5 Things you don’t want to hear about full time rv living

WELCOME TO full time RV liVING

R emember when Batman finds himself locked in a small room with spiked walls? A motor starts somewhere, and the walls move?

The superhero stretches his arms to stop the walls from crushing him, but it’s no use.

Where’s Robin when you need him? This can be what full time tv living feels like, only part of the time.

Living full-time in an RV is not always peaches and cream. And there’s one thing no one ever wants to mention!
Photo by: Ümit Bulut on Unsplash


The long Thanksgiving weekend was cold and rainy. It felt good to snuggle in with Netflix.

But a heavy restlessness settled in with one day melting into the other.

Scientists say feeling cooped-up is a claustrophobic reaction. We know it as cabin fever, one result of full time rv living.

Cabin fever is one thing you don’t want to hear about living in a tiny space.

The HGTV tiny house owners seem ecstatic moving into their hip designed 200-square-feet or less living space.

But after the “Oh my gosh. This is amazing. How did you get that there?” exclamations and the cameras turn off…

Then what?

What happens when reality hits and you “just need to breathe?”

Keep reading for the next four things you don’t want to find out about living full-time in an RV and what you can do to avoid them.

Passing gas in an RV is like a welder with a fire torch.
Photo by: Alfred T. Palmer [Public domain], via Wikimedia Commons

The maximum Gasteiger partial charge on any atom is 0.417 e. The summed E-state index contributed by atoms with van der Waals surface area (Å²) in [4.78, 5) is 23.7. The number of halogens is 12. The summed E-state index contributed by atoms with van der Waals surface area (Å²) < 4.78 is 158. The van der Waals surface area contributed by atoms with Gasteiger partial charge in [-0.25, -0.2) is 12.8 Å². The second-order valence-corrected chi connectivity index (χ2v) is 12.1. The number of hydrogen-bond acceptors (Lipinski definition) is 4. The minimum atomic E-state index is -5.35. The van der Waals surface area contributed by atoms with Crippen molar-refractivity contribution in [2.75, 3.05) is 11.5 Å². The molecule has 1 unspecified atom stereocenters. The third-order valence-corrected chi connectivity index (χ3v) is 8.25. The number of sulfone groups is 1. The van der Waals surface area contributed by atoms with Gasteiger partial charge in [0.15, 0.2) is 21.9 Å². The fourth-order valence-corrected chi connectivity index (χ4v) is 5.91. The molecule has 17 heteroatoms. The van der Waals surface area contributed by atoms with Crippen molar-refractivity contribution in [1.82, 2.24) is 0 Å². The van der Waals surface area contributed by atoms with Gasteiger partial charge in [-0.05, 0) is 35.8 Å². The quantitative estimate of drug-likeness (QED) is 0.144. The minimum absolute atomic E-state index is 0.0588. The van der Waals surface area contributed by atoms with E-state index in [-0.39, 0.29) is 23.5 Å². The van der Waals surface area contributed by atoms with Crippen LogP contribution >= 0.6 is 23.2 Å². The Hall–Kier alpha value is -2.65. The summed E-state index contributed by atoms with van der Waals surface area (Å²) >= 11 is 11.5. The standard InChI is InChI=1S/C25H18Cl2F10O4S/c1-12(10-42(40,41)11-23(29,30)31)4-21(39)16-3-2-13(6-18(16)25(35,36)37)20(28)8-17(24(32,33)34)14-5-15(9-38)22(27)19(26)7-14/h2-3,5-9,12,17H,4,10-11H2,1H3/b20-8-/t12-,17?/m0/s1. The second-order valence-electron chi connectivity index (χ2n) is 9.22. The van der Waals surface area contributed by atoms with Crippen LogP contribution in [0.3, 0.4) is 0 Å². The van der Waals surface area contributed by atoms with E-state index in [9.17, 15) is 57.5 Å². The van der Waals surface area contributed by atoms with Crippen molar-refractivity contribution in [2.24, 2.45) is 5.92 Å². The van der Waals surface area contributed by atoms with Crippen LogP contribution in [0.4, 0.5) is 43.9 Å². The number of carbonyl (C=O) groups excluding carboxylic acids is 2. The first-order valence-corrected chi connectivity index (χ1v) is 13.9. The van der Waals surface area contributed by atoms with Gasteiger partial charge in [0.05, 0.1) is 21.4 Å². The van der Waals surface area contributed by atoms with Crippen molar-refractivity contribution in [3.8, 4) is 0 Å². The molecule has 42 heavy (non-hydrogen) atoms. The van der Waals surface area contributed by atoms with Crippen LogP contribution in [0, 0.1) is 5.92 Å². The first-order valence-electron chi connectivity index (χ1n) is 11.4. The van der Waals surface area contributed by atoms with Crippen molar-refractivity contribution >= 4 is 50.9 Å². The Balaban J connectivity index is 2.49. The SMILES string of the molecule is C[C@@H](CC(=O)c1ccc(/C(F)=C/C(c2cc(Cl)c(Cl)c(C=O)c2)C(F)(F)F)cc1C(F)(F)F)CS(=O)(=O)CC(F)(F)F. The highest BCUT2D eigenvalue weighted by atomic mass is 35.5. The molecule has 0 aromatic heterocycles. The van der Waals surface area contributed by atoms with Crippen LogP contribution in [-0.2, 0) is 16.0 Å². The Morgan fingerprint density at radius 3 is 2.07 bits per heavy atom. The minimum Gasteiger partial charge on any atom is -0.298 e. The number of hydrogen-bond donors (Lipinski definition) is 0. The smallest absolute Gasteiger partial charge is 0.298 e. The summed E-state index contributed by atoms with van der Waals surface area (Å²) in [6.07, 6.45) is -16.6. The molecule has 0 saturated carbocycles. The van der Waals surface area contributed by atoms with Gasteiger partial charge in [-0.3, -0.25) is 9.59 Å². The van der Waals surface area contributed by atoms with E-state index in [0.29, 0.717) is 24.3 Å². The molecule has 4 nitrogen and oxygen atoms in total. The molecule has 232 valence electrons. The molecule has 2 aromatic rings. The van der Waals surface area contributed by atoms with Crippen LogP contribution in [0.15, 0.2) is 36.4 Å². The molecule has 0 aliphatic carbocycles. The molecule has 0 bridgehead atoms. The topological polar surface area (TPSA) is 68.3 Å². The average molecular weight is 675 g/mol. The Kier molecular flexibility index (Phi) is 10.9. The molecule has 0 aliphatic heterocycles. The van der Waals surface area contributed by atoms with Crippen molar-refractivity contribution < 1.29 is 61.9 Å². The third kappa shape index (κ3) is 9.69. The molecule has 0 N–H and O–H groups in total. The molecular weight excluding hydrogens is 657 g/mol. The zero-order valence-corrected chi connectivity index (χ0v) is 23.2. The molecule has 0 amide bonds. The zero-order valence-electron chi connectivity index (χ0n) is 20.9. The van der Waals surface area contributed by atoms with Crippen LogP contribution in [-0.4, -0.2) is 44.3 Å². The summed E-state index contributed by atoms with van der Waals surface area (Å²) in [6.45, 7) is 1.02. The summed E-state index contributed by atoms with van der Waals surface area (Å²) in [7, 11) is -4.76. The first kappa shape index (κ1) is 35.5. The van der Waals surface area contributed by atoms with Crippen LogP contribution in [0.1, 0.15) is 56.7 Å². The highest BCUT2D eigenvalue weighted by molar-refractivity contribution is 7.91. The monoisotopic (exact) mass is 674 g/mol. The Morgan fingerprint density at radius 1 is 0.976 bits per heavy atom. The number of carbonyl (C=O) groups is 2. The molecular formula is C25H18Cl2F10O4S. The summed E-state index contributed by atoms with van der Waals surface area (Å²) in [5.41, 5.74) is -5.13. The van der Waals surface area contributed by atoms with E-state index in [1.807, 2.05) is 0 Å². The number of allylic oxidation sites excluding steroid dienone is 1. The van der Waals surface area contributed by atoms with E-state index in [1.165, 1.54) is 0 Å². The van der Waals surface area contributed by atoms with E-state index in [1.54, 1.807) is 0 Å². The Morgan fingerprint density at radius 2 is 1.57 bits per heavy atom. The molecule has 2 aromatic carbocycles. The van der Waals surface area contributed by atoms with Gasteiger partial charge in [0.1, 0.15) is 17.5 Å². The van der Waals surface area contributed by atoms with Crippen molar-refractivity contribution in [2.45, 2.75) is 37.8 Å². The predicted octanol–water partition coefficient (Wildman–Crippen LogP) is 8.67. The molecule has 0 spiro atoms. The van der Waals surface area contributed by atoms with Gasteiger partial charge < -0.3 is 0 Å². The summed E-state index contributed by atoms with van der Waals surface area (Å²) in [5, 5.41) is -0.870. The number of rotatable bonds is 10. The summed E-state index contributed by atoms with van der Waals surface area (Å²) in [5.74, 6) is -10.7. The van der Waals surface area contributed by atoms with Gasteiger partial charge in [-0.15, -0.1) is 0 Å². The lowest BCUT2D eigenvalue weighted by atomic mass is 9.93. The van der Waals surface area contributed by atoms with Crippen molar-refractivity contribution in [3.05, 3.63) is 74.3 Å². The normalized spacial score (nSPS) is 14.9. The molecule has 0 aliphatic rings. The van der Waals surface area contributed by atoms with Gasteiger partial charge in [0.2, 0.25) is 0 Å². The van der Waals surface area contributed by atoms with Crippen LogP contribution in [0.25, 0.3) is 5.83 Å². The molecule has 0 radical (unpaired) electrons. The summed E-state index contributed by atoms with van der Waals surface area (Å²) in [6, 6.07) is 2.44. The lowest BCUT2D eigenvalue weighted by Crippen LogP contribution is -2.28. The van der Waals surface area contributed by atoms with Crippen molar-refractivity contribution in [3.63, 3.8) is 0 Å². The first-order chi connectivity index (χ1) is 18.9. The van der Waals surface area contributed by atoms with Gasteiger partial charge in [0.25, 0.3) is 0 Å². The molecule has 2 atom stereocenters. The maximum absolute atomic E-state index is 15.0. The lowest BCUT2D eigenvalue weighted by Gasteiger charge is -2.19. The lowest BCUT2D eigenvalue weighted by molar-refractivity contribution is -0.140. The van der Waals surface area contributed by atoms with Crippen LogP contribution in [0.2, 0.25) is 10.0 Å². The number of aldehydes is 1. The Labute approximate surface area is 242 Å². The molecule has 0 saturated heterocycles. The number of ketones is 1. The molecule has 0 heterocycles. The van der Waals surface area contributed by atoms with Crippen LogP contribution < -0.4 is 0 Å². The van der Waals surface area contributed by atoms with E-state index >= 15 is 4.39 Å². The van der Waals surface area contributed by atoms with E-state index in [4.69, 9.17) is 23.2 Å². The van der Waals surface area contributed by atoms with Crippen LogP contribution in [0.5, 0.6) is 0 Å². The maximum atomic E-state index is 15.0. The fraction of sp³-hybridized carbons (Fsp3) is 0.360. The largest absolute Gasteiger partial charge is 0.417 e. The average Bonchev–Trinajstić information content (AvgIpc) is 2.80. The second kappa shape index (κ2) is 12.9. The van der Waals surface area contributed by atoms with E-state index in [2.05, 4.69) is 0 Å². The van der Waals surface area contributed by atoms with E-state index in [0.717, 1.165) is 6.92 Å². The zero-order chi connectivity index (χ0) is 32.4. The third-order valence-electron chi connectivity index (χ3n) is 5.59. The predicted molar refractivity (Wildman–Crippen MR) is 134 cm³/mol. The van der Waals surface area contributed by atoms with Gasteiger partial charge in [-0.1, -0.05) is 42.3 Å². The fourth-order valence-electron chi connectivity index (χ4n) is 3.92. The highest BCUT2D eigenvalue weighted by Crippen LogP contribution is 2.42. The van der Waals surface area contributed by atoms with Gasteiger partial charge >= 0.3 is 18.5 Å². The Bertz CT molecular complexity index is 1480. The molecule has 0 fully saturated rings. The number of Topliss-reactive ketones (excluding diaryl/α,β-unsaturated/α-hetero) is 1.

Let’s get this one out of the way.

There are consequences associated with good and bad behaviors.

Sometimes a consequence doesn’t match the behavior, such as eating a delicious bean salad that results in the unpleasant effect of passing gas.

Passing gas is a healthy body function. It’s what we do as humans.

But when you live in a ‘sticks and bricks’, there’s enough space to expel without offending the other person.

Not so much in an RV.


• Bathroom Ceiling Fan

It’s impressive how well the pre-installed exhaust fan in our 2017 Vanleigh Vilano fifth-wheel works. It has three speeds to use based on your need. Switch on the fan and whoosh—the offending smell disappears. Be sure to use the fan after you flush the toilet to avoid sucking black water tank odors up into the RV. And realize as soon as you turn the fan on, your partner will figure out what you’re doing.

• Poo~Pourri

Spritz a little Poo-Pourri before you go and your partner will never be the wiser. Poo-Pourri is a spray of essential oils that create a barrier around the stinky odor and traps it from escaping out to your partner’s nose. And it’s safe for the black water tank. Spray a squirt inside the toilet, and you’re good to go.

• Alone Time

Volunteer to take out the garbage, walk Fluffy, walk to the lake, fetch something out of the truck, anything to snag alone time to expel. Releasing your wind in the wind is the ultimate natural solution.

• Own It